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What Is the Difference Between St. John's Wort & 5-HTP for Treating Anxiety?

by
author image Joanne Marie
Joanne Marie began writing professionally in 1981. Her work has appeared in health, medical and scientific publications such as Endocrinology and Journal of Cell Biology. She has also published in hobbyist offerings such as The Hobstarand The Bagpiper. Marie is a certified master gardener and has a Ph.D. in anatomy from Temple University School of Medicine.
What Is the Difference Between St. John's Wort & 5-HTP for Treating Anxiety?
Anxious woman with her hands on her mouth Photo Credit KatarzynaBialasiewicz/iStock/Getty Images

If you feel anxious all the time, worry about many of your day to day activities, and are under constant stress, you may be experiencing generalized anxiety disorder, or GAD. According to the National Institute of Mental Health, about 7 million Americans, or 3 percent of adults, experience GAD in a given year. Anxiety may appear at any age, although the average age of onset is 31. Women are slightly more likely to experience anxiety than men. Both St. John's wort and 5-hydroxytryptamine, or 5-HTP, may help relieve the symptoms of anxiety. Discuss with your doctor whether either of these supplements might be advisable for you.

5-HTP

5-HTP is a precursor to an important neurotransmitter called serotonin, which regulates your general mood, your sleep patterns and possibly your level of anxiety. Consuming 5-HTP supplements may help elevate your level of serotonin. Although 5-HTP has not been studied thoroughly as a treatment for depression, it may be very effective as an anti-depressant, and it also has potential as a treatment for anxiety.

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Sources and Precautions

5-HTP is available as a supplement produced from the seeds of an African plant. It is also made by your body from tryptophan, an amino acid found in certain foods, including turkey, chicken, milk, pumpkin and sunflower seeds. You may take up to 50mg of 5-HTP up to three times each day. However, there are some safety concerns, since 5-HTP may cause brain or liver toxicity in certain people. It may also cause a rare but serious condition called eosinophilia myalgia syndrome. Consult your doctor to discuss whether taking 5-HTP is safe for you.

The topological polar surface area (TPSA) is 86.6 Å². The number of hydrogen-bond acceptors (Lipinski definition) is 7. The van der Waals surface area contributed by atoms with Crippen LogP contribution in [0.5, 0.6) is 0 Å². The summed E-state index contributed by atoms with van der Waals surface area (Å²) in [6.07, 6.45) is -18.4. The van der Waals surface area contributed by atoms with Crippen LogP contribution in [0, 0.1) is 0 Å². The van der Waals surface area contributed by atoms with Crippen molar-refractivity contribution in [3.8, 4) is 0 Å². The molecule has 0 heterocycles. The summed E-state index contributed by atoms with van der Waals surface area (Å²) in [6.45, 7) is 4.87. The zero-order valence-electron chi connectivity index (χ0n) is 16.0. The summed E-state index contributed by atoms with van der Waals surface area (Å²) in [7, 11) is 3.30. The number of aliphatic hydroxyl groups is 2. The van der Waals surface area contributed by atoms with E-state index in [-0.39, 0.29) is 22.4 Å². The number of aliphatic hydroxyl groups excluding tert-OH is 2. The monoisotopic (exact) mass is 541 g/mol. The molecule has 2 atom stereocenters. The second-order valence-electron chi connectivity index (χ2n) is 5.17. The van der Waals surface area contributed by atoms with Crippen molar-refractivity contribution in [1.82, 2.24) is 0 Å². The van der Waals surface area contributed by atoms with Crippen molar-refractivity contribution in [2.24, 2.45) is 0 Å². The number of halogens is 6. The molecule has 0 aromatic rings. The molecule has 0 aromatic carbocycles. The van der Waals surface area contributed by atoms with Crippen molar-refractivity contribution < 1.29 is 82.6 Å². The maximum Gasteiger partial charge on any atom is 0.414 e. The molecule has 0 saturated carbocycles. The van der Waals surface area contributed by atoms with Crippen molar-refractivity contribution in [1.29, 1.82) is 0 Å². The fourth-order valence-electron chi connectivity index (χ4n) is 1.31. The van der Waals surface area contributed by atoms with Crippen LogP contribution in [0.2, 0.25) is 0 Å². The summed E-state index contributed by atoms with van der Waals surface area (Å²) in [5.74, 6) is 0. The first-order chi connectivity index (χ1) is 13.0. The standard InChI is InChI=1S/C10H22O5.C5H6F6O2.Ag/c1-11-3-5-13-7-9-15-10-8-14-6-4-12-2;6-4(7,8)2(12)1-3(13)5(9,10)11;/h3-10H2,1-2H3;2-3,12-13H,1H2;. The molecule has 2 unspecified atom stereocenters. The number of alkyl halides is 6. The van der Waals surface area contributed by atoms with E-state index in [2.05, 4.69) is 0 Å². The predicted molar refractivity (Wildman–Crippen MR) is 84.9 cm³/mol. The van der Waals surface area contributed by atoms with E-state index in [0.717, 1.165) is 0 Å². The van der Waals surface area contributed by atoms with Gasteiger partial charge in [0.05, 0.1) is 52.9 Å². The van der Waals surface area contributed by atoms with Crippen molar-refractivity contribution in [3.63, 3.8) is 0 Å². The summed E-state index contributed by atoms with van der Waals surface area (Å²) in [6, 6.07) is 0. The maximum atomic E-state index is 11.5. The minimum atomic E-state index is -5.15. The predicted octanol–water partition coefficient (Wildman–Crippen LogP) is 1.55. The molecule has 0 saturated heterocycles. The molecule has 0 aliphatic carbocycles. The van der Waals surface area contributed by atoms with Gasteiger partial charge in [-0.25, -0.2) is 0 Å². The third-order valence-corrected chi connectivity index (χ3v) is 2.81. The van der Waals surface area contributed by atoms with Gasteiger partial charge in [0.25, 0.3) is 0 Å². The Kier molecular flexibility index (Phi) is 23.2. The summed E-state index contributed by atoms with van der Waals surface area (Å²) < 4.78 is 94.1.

St. John's Wort

St. John's wort, a member of the genus Hypericum, is a perennial herb that has been used for hundreds of years in traditional medicine. It was brought to the U.S. by early settlers and now grows in most regions of America. The flowers are generally dried, powdered and used to treat a number of mood disorders, including anxiety. In some parts of Europe, St. John's wort is recommended by doctors more often than prescription drugs to treat depression.

Active Components

Unlike 5-HTP, which is a precursor to a neurotransmitter, St. John's wort exerts its action through natural compounds called flavonoids. Flavonoids have several recognized effects, which include strengthening the walls of blood vessels and reducing inflammation. Although the mechanism through which it acts to relieve anxiety is not well understood, it may involve inhibiting the breakdown of several neurotransmitters in the nervous system.

Recommendations

St. John's wort is available in capsules, tablets, or as a tincture from health food stores. It is generally considered safe. Choose a standardized extract to minimize differences between batches. St. John's wort may interact with some prescriptions drugs, especially antidepressants, blood thinners, heart medicines or anti-viral drugs. Consult your doctor to discuss whether taking St. John's wort is appropriate for your situation.

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